Jump Main Menu. Go directly to the main content

Sección de idiomas

EN

Fin de la sección de idiomas

Sección de utilidades

Fin de la sección de utilidades

MENU
Secondary menu End of secondary menu

Research projects

Start of main content

Investigation on hybrid molecules as powerful novel therapeutic approaches for Multiple Sclerosis and myelin- related rare diseases

Amyotrophic Lateral Sclerosis (ALS) and Multiple Sclerosis (MS): Molecular Etiology and Novel Treatments

Senior Researcher : Fernando de Castro Soubriet

Research Centre or Institution : Instituto Cajal. CSIC. Madrid.

Abstract

Multiple Sclerosis (MS) is a neurodegenerative and autoimmune disease. It represents the main primary demyelinating disease, it is chronic and severe, affecting mainly women and debuting normally in young adults, which gives rise to important medical and social consequences to patients, their families and national health systems. Parallely there is a substantial number of primary demyelinating diseases affecting the CNS, collectively known as leukodystrophies and classified as rare diseases.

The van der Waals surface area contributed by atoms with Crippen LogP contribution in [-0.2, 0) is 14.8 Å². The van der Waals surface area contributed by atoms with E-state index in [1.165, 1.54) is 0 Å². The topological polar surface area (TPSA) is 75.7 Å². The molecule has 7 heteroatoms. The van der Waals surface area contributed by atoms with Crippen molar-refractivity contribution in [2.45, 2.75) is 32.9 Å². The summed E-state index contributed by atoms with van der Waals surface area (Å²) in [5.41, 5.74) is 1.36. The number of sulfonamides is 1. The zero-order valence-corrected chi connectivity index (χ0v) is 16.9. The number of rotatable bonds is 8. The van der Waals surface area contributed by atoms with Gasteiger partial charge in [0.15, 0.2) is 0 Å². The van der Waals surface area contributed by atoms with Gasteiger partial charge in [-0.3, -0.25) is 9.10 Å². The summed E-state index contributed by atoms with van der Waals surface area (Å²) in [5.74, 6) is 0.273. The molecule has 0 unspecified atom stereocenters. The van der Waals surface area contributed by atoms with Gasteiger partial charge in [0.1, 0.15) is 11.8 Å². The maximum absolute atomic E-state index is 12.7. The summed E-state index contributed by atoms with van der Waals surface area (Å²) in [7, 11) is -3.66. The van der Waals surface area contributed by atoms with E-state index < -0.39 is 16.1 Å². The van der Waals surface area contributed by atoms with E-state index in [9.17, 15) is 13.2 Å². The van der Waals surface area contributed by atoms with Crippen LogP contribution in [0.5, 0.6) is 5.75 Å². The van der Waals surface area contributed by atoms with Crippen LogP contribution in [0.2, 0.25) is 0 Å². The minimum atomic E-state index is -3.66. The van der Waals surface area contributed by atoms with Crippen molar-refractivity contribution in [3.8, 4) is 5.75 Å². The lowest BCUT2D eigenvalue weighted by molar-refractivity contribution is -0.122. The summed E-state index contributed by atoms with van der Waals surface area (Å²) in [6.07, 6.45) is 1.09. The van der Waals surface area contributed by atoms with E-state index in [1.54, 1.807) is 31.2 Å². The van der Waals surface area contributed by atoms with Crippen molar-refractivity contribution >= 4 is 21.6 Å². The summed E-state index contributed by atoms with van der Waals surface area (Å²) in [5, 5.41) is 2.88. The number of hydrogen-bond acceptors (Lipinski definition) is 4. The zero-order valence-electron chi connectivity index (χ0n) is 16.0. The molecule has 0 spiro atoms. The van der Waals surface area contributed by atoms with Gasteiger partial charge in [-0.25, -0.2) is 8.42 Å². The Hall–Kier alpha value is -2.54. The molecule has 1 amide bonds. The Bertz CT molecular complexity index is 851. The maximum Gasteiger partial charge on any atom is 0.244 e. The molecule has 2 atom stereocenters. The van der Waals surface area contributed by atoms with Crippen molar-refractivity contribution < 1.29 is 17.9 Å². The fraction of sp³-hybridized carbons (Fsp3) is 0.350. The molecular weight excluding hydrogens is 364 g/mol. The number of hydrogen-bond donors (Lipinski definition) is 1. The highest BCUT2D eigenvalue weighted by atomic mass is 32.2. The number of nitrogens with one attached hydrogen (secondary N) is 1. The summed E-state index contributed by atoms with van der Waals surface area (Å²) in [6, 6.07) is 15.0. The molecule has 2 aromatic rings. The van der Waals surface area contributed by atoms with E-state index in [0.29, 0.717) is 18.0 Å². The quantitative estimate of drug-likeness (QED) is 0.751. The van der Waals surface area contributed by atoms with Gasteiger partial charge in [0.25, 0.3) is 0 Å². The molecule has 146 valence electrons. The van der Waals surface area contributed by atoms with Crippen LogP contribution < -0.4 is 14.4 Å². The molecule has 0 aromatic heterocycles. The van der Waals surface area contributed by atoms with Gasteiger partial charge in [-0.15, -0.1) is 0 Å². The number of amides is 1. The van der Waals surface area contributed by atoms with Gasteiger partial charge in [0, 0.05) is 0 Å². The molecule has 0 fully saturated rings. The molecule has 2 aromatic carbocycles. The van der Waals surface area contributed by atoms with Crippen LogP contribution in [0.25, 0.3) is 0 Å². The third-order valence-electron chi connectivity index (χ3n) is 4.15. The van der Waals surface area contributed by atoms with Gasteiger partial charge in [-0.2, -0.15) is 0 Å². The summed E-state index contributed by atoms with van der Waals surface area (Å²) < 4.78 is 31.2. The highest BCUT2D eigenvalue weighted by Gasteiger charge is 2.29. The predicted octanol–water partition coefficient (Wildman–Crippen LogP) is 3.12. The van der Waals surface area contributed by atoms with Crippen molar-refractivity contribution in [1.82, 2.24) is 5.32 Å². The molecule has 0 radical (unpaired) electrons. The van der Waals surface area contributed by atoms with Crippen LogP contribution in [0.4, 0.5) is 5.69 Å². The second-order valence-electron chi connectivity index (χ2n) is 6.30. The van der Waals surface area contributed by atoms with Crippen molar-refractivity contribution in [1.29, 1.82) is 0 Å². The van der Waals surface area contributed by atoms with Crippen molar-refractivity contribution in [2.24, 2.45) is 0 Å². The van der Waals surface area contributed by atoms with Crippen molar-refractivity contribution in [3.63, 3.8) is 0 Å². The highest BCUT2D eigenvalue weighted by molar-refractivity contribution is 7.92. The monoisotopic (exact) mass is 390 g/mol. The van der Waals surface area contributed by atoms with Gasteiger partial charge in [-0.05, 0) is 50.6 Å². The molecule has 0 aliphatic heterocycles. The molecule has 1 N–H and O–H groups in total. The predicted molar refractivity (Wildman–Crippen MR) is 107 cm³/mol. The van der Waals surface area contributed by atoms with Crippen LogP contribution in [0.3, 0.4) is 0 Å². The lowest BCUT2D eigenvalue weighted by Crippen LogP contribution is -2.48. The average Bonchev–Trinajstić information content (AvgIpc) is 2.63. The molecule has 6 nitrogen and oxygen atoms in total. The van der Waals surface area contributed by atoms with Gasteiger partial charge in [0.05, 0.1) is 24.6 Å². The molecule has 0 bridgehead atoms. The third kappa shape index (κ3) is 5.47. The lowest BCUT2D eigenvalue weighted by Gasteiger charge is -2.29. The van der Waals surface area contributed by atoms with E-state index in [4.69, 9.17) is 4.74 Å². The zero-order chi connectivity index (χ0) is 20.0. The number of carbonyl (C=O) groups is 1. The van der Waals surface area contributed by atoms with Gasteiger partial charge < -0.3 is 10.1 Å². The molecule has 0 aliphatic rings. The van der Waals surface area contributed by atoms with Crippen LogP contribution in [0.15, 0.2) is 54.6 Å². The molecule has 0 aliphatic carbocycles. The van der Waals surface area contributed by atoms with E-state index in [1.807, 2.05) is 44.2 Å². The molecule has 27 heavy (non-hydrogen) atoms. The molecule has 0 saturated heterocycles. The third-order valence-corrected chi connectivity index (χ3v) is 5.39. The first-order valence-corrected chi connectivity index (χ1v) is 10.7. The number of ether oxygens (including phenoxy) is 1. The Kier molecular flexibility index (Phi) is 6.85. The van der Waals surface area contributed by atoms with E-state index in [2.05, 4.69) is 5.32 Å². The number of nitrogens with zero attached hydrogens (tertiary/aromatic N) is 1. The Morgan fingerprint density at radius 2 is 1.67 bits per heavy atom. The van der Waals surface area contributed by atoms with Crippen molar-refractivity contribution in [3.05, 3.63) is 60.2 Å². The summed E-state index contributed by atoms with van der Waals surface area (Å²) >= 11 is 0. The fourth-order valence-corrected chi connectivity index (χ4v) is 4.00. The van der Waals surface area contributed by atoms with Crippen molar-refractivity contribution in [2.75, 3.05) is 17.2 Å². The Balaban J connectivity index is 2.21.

Current pharmacological strategies for MS are based on immunemodulators: these affect the progress of the disease but are not curative. Subsequently new therapeutic strategies are required in order to improve the prognosis and evolution of myelin-related diseases.

In this project we will explore the advantages of hybrid molecules composed of a small molecule and a peptide to increase the accuracy in the delivery of candidate drugs. Anti- NG2 peptides (NG2p) are small aminoacidic chains that specifically recognize the NG2 receptor, which is differentially expressed in oligodendrocyte precursor cells (OPCs) and serve to characterise this cell population. The small molecule VP3.15 has showed promising properties as a trigger of oligodendrogliogenesis in human OPCs cultures. The effect of NG2p-VP3.15 and other hybrids will be assessed in cell culture assays and in vivo animal models of MS (murine EAE) and one leukodystrophy model. The expected outcome of this project is to find a powerful candidate with improved pharmacological properties against demyelinating diseases, while deepening our understanding of their underlying biological mechanisms. In a final stage, patenting or licensing any possible hits would have an ulterior impact as a technology transfer outcome.

  • Activities related
  • Projects related
  • News related
  • Publications related

see all

End of main content